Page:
This past Saturday kicked off my official training season on the bike. This winter, unlike in most recent years, I have maintained some level of cycling throughout the off-season—15-20 miles on weekend days, when weather and circumstances allowed. Now it is time to start building endurance and speed intentionally and strategically.
The first bike ride of the season is always exciting to me (A lot of the rest of them are, too!) because of the promise and mystery the beginning of the season holds. Each ride is a bit of a microcosm of that first ride, because, on a smaller scale, every ride holds promise and mystery, too.
This is my chance to make the season what I will. I am not in total control, but my efforts and discipline will determine much of my experience for the season, and that is empowering. To a large extent, my choices will determine how well I ride, how much my fitness increases and how much fun I have.
As my mileage increases, each ride into territory yet untraversed this season will be a process of discovery. Many of the roads are so familiar because I have ridden them for years that it feels like a bit of a homecoming each time I ride them for the first time in a season. I will reconnect with some characters who are part of the scene of my cycling seasons—like the owner of a gas station in a small town about 12 miles from my home. Years ago, when I first moved to this area and started riding through his town, he seemed unhappy. I made it my mission to win him over—and I did. He greets me with a big smile, and we catch up when I see him for the first time in a season. In a couple weeks, I will ride through his town and ask how his wife, who has been waiting several years for a heart transplant, is doing.
When I venture farther and in a different direction, I may see my octogenarian friend in Sedgwick. He greets me with hugs and shows me his knee replacement scar, as his wife good-naturedly rolls her eyes. He still calls me “the lady with the baby,” even though my baby is 11 years old because he remembers when I was riding pregnant. He met my son the next year, when my husband drove to Sedgwick to meet me at the gas station—where Lyle hangs out—so that Logan could nurse before I continued my ride. Lyle tells me that he looks to see if it is me every time he sees a cyclist.
I have a tendency to make friends with old men all over the state. One in Mt. Hope hopped off his motorized scooter several years ago and flagged me down to tell me jokes and give me his “business card.” Another, surely well into his eighties, tried to help in Buhler many years ago when my shifter cable broke. He tried to apply his mechanical skills to my bike, but finally said, “Well, I guess I had better stop monkeying around with this before I make things worse.”
Another in Goodland—whom we met while Biking Across Kansas—appears in our wedding photo montage because he invited himself to sit down at our table in the local café and strike up a conversation. He was clearly the self-appointed town ambassador.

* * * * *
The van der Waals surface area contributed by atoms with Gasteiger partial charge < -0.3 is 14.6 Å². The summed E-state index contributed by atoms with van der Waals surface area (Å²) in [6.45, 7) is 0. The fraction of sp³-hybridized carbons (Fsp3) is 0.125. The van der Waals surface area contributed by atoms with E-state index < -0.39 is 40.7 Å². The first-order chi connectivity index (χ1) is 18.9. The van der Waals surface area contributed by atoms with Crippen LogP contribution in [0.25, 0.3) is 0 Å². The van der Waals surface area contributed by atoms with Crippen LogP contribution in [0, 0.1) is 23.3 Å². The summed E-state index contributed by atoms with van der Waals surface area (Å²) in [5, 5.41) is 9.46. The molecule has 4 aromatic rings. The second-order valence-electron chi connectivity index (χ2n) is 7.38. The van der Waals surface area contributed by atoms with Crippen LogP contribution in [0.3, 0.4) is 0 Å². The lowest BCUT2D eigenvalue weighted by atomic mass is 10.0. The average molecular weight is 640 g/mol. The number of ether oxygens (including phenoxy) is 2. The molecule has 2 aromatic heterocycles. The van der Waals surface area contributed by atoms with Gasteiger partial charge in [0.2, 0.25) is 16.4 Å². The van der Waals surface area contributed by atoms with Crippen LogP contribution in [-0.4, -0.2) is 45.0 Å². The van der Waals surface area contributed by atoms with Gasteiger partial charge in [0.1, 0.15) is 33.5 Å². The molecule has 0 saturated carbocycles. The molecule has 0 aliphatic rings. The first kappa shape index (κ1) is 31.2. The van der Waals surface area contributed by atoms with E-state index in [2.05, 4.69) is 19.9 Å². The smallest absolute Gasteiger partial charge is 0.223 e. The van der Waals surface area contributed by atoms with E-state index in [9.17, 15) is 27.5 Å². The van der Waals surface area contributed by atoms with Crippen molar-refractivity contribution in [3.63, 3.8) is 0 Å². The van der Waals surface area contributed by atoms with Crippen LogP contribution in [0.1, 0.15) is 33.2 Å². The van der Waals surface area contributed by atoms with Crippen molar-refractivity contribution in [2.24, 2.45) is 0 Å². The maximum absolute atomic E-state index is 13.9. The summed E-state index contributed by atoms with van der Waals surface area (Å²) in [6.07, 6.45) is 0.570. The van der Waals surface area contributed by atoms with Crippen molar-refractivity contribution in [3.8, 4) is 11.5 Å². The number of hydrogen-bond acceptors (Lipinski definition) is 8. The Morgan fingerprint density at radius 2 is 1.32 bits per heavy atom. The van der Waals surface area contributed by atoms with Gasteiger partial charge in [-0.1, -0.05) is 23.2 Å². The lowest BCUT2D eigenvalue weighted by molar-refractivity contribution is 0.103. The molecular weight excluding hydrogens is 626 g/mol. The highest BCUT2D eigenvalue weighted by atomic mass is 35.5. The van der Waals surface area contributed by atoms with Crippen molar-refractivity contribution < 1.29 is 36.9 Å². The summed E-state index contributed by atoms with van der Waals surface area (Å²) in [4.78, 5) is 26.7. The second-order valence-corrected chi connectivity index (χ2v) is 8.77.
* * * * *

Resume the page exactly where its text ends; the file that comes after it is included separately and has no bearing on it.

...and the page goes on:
So, the people I will meet and the reunions I will have are part of the excitement of a new season. I’ll also notice new things, often things that I would miss in a car. What has changed since my last ride through an area? Sometimes it is a new house being built or a pothole that developed over the winter. Other times, it is a new, chasing dog that has moved in where I never had to worry in the past.
Each ride—and season—offers the promise of adventure. Just this past Sunday morning, I thought I was going to ride in some light sprinkles. I ended up thoroughly soaked, with water pooling in my shoes, gloves and shorts. That is not the type of adventure I would choose, but I am still glad I rode. Last year turned out to be the “Year of the Bathroom at Cheney Lake.” I waited out rain—including a severe thunderstorm that I thought might kill me before I got there—three times in that bathroom.
The possibilities are endless. They are exciting, yet it takes courage to expose myself to them. I ride safely and do my best to remain aware of my surroundings and make good choices on the bike. Still, I can’t control everything—weather, other people, motorists, road conditions. There are potential risks with any adventure and with any new beginning.
Steve Jobs talked about how being fired from Apple, the company he founded, freed him to be more creative with “the lightness of being a beginner again.” While starting a new cycling season is different than being fired from a job and forced/given the opportunity to start fresh, Jobs’ description of “the lightness of being a beginner” resonates with me because it implies possibility, hope and freedom to create.
That is what I now have at the beginning of my 2016 cycling training season. I rode 144 days, for a total of 3,889 miles, between the first weekend of daylight savings time 2015 and the last weekend of standard time 2016. In my ideal world, there would be more days on the bike, but many new possibilities exist in 144 bike rides, and that feels like burgeoning hope. Nourishing fuel for my body, self-discipline, effort and good judgment will all help me maximize the season. I am often at my most grateful on my bike—for freedom to ride, good health, drive and determination, safe roads and, sometimes, good weather. On the cusp of many new possibilities, I welcome the adventure.